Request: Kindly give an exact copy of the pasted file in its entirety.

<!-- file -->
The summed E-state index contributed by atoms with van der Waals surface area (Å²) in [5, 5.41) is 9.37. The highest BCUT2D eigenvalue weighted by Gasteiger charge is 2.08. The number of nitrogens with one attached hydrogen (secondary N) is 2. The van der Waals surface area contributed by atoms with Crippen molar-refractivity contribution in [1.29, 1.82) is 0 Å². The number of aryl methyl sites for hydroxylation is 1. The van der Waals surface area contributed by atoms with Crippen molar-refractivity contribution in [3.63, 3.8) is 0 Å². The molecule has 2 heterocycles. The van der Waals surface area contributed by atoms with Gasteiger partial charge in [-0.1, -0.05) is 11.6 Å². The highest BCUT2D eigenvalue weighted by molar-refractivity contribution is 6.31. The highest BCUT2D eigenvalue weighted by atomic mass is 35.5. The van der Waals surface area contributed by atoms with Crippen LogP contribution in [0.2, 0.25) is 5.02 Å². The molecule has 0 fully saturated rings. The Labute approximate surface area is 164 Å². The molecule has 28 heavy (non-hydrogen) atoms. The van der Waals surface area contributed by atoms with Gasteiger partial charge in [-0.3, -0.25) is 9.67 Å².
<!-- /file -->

The summed E-state index contributed by atoms with van der Waals surface area (Å²) in [5, 5.41) is 9.37. The highest BCUT2D eigenvalue weighted by Gasteiger charge is 2.08. The number of nitrogens with one attached hydrogen (secondary N) is 2. The van der Waals surface area contributed by atoms with Crippen molar-refractivity contribution in [1.29, 1.82) is 0 Å². The number of aryl methyl sites for hydroxylation is 1. The van der Waals surface area contributed by atoms with Crippen molar-refractivity contribution in [3.63, 3.8) is 0 Å². The molecule has 2 heterocycles. The van der Waals surface area contributed by atoms with Gasteiger partial charge in [-0.1, -0.05) is 11.6 Å². The highest BCUT2D eigenvalue weighted by molar-refractivity contribution is 6.31. The highest BCUT2D eigenvalue weighted by atomic mass is 35.5. The van der Waals surface area contributed by atoms with Crippen LogP contribution in [0.2, 0.25) is 5.02 Å². The molecule has 0 fully saturated rings. The Labute approximate surface area is 164 Å². The molecule has 28 heavy (non-hydrogen) atoms. The van der Waals surface area contributed by atoms with Gasteiger partial charge in [-0.3, -0.25) is 9.67 Å².